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Evaluation of Toxicity and Effect on Growth and Sexual Development in Children with MAPK Pathway Driven Tumors Treated with BRAF and MEK Inhibitors -- A Single Center Experience
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  • Shani Caspi,
  • Gadi Abebe Campino,
  • Shoshana Greenberger,
  • Dalit Modan-Moses,
  • Talya Finke,
  • Michal Lurye,
  • Uriel Katz,
  • Michael Kinori,
  • Eve Stern,
  • Michal Ben-Ami,
  • Michal Golan,
  • Sharon Armarnik,
  • Michalle Soudack,
  • Ariel Hirchorn,
  • Renana Gross,
  • Amos Toren,
  • Michal Yalon
Shani Caspi
Sheba Medical Center at Tel Hashomer
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Gadi Abebe Campino
Sheba Medical Center at Tel Hashomer
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Shoshana Greenberger
Sheba Medical Center at Tel Hashomer
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Dalit Modan-Moses
Sheba Medical Center
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Talya Finke
Sheba Medical Center at Tel Hashomer
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Michal Lurye
Sheba Medical Center at Tel Hashomer
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Uriel Katz
Sheba Medical Center at Tel Hashomer
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Michael Kinori
Sheba Medical Center at Tel Hashomer
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Eve Stern
Sheba Medical Center at Tel Hashomer
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Michal Ben-Ami
Sheba Medical Center at Tel Hashomer
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Michal Golan
Sheba Medical Center at Tel Hashomer
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Sharon Armarnik
Sheba Medical Center at Tel Hashomer
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Michalle Soudack
Edmond and Lili Safra Children Hospital, Sheba Medical Center, Tel Hashomer, Israel
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Ariel Hirchorn
Sheba Medical Center at Tel Hashomer
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Renana Gross
Sheba Medical Center at Tel Hashomer
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Amos Toren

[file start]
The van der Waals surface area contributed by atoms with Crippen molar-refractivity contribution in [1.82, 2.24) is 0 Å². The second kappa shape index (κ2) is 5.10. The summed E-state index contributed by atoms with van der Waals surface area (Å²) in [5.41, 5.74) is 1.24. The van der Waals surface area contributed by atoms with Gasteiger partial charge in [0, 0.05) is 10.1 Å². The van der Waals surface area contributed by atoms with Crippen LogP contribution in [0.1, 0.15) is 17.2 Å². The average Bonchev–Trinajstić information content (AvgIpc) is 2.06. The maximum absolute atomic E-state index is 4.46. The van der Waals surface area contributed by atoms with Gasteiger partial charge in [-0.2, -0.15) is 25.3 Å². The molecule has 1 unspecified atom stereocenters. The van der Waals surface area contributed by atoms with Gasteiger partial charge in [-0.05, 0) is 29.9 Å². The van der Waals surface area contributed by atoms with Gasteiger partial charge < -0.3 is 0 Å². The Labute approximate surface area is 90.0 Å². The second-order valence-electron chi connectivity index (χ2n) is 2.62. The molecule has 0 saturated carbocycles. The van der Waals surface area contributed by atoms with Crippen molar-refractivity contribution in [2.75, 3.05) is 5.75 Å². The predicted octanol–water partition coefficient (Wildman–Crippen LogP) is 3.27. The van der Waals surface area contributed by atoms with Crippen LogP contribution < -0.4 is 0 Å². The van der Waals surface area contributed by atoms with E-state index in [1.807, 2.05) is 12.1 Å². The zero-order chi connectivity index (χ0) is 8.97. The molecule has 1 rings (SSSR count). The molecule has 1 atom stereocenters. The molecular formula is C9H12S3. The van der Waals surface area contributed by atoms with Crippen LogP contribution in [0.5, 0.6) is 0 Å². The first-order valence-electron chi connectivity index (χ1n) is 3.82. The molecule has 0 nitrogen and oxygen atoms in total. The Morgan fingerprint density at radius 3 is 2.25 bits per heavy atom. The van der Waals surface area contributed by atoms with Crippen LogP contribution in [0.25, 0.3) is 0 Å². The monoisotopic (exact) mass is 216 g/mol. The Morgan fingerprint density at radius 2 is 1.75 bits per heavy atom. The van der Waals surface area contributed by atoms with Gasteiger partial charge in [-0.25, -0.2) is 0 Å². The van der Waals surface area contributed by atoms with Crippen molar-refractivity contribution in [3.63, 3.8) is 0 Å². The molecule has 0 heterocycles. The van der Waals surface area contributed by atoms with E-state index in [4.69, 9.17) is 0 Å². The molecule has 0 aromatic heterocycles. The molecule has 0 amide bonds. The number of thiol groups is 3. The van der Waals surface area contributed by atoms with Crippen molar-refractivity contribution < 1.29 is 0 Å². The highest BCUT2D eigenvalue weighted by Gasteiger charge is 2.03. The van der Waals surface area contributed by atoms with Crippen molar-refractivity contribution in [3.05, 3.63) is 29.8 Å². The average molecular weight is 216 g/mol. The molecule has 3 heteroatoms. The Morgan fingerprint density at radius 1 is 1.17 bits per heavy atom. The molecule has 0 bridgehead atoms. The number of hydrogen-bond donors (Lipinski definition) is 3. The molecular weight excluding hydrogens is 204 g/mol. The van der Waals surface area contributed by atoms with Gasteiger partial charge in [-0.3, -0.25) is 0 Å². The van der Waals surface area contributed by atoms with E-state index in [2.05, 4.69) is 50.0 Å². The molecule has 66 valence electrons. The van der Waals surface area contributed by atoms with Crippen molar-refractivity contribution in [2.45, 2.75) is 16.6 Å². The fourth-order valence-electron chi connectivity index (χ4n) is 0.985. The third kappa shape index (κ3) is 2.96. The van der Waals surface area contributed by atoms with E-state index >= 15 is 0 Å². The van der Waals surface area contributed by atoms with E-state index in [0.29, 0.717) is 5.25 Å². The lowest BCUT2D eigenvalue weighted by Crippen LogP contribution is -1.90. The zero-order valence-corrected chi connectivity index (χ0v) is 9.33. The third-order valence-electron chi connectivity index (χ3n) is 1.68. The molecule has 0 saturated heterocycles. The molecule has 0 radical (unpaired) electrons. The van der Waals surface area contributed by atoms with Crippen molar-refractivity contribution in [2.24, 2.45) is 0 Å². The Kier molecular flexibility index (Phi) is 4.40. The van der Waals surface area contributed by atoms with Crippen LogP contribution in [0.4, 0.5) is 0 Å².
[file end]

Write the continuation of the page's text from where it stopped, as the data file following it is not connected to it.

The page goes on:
Sheba Medical Center at Tel Hashomer
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Michal Yalon
Sheba Medical Center at Tel Hashomer
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Abstract

Background The MAPK pathway, is a signal transduction pathway involved in the oncogenesis of a variety of pediatric tumors. The clinical use of BRAF inhibitors and MEK inhibitors is increasingly used in oncology practice. The toxicity profile of these drugs in the pediatric population, particularly in relation to development, growth and sexual maturation remains insufficiently studied. Procedure This study includes 22 pediatric patients with molecularly confirmed MAPK pathway driven tumors treated with MEK or BRAF between August 2014 and March 2020. Throughout treatment they underwent regular laboratory, endocrine, cardiac, ophthalmic and dermatologic evaluation. Toxicity was recorded and evaluated according to CTCA v4. Results Overall an adverse event frequency of 86% was encountered. Dermatological disorders accounted for 68% of the adverse events. Overall 8 patients suffered from severe adverse events including Erythema Nodosum, PLEVA-like rash, osteoporosis, Sarcoid-like massive lymphadenopathy, retinal toxicity and elevated liver enzymes & CPK. Four patients discontinued treatment as a result of adverse events. In this cohort we did not encounter any treatment-related abnormalities of sexual maturation or gonadal function nor statistically significant growth retardation, however a slower than expected growth rate was observed in one patient. In addition dose-dependent, non-symptomatic and within normal range for age decreased cardiac SF% was noted in two patients treated with MEK inhibitor. Conclusion Treatment with BRAF and MEK inhibitors was shown to be generally safe, we report drug tolerability of 82%. However, further prospective studies should be preformed to are characterize the full scope of side effects in the pediatric population.